On 15 April 1989, during the opening minutes of the FA Cup semi-final between Nottingham Forest and Liverpool, 96 men, women and children died in what remains the most serious tragedy in UK sporting history – the Hillsborough Stadium disaster. Thousands more suffered physical injury and long-term psychological harm. For almost thirty years the survivors and the families of the dead had to campaign against the police, government and media who blamed the supporters for the tragedy. Eventually, in 2016 a second inquest ruled that the supporters were unlawfully killed due to failures of the police and ambulance services. In June 2017, six people were charged with manslaughter by gross negligence, misconduct in public office and perverting the course of justice.
Published to mark the 30th anniversary of the disaster, Truth Street combines the eye-witness testimonies of the survivors at the second inquest to create an epic-poem that is part oral history and part documentary theatre. Inspired by the work of Charles Reznikoff and Svetlana Alexievich, Truth Street was first performed in 2017 at the Utter Lutonia festival and the Brighton Festival.
This massive surge from behind came. It was violent and sudden. And sent us scuttling down towards the front of the pens. I was pushed down the terracing. It was coming from behind me on the left. A river of people Suddenly entering the terracing from the centre tunnel. Pushing the people that were already standing there forward. The scene reminded me of pictures on television in the nature programmes. Molten lava Molten lava flowing down a hillside from an active volcano. like a wave. Down towards the terrace. Wave after wave coming in from behind you There was no going Back.
I have never felt anything like it in my life. It was hard to breathe. I wanted my big brother to help me. I was scared and I was looking for him to try and resolve the situation for me. My main focus was trying to breathe. It was a battle to try and stay on your feet. Stay breathing. It was just stay on your feet stay breathing, don’t go down.
I cradled him Trying to protect him from the pressure. My dad turned around to face me, And he had a look of just sheer terror on his face. I could see that. I just said to him that he would be okay. From that point, it became worse, and I was really, really Concerned for my dad, for myself. Then there was a sudden surge from the back. I couldn’t hang on any further with my hands, And my arms buckled. And I was twisted to the right-hand side, with my back to the fencing With bodies just pressed from all sides against me. That is the last time I had my father alive.
It was just an eerie sound. It probably only lasted a second or two. But it felt like a lot longer. It’s hard to describe the sound. I’ve never heard the sound since. As it seemed to settle, people started screaming and panicking. It wasn’t nice. It was people screaming, people crying all at the same time. The noise is almost impossible to describe. People screaming, people shouting for kids People shouting to the pitch side for help. It was so hot. The smell was terrible and lingered in the air. Sweat. Heat. Vomit. The smell is not something I have ever smelt before and I have never smelt it since. Is it the smell of death? I don’t know.
I hadn’t seen him for quite a while, since we left school. We ended up on the barrier together It was a strange place to meet someone. We were both on the barrier, squashed up He said to me, ‘When’s it going to stop?’ It was just getting worse and worse. He was shouting out, ‘Fucking hell. Fucking hell.’ There was nothing I could do for him . He was bent very far forward over the barrier. He looked around and his face was very, very red. His eyes were very wide, distress and panic on his face. ‘Help me. Get me back. Get me off this barrier.’ It was right across his hips and his stomach. I was trying to pull him back, trying to pull him upright and pull him away from the barrier. It was no use. There was that much pressure coming from the tunnel behind us. I shouted, screamed for people to help. And all these hands came over him from behind. And started pulling him back off the barrier as best as they could. Even given the distress that people were in themselves. They were still doing everything they could to help others. He was screaming his legs were trapped, His legs were going to break. He was in a great deal of distress. I had hold of his arms He was looking at me, and I was looking at him, And we separated. I couldn’t hold onto his hand anymore. My whole world was in that one pen at that moment.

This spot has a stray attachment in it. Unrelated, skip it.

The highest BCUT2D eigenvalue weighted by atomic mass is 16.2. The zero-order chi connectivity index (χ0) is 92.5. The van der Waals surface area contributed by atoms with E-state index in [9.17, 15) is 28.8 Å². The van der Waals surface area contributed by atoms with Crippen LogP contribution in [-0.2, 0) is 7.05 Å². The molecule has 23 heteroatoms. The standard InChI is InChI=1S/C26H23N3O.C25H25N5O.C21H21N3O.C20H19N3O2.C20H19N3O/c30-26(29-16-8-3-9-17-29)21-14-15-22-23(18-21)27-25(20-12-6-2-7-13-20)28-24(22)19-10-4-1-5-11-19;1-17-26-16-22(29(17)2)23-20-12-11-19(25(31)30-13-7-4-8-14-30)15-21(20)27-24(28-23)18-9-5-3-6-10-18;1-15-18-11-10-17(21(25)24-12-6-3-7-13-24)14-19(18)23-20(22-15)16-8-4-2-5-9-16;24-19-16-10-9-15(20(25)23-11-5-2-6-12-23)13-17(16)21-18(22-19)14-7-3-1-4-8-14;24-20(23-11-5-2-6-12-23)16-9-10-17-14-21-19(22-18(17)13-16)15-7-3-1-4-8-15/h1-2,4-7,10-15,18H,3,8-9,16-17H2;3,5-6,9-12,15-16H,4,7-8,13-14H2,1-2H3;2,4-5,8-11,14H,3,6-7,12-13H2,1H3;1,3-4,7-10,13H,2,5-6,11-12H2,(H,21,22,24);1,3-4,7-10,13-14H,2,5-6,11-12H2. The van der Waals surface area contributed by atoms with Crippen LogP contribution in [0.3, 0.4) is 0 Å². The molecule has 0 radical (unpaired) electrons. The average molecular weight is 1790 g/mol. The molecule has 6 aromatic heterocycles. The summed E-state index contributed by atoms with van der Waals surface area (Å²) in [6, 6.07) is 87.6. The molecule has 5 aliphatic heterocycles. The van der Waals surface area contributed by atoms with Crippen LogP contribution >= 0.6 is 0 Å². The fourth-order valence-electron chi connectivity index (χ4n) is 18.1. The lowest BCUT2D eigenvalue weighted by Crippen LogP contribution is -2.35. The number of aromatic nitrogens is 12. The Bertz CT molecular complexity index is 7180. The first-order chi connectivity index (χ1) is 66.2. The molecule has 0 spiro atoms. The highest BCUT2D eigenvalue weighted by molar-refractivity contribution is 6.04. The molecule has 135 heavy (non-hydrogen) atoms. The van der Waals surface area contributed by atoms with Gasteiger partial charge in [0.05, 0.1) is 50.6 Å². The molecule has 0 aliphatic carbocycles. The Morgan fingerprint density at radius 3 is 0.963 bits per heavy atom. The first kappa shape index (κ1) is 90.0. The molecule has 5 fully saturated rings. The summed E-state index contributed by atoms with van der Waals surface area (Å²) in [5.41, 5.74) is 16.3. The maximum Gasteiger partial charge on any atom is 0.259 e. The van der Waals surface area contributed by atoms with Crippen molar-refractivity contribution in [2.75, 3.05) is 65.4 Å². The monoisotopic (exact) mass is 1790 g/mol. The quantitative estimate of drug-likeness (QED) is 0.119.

The girl next to me was shouting, ‘Help me, help me.’ And the man in front was screaming about his legs being trapped. He was just pinned against the barrier. And he was shouting, ‘Hold me up, hold me up’ So I put my arms underneath his armpits and tried to hold him up, But then my legs got trapped And then the last I remember is someone saying, ‘The barrier’s about to go’ I heard his knee crack. We fell through the barrier When the barrier collapsed, it went down, my legs were underneath And my body went over the top. I found myself kneeling and scrambling on top of people And the man I was trying to hold up was underneath me, And I had my arms trapped under his armpits. And somebody said to me, ‘Let go of him, let go of him’ And I said, ‘No, I’m holding him up’ And he said, ‘Don’t bother, mate, He’s dead.
Trying to push people back into the pen. I was shouting that people were dying, let people out, They didn’t respond. They could hear us. I produced my warrant card. I thought if they realised I was a policeman And I was saying that people are dying, Then they would respond. I held it up in the air. I said, ‘Why wasn’t they letting people out? There’s people dying in there.’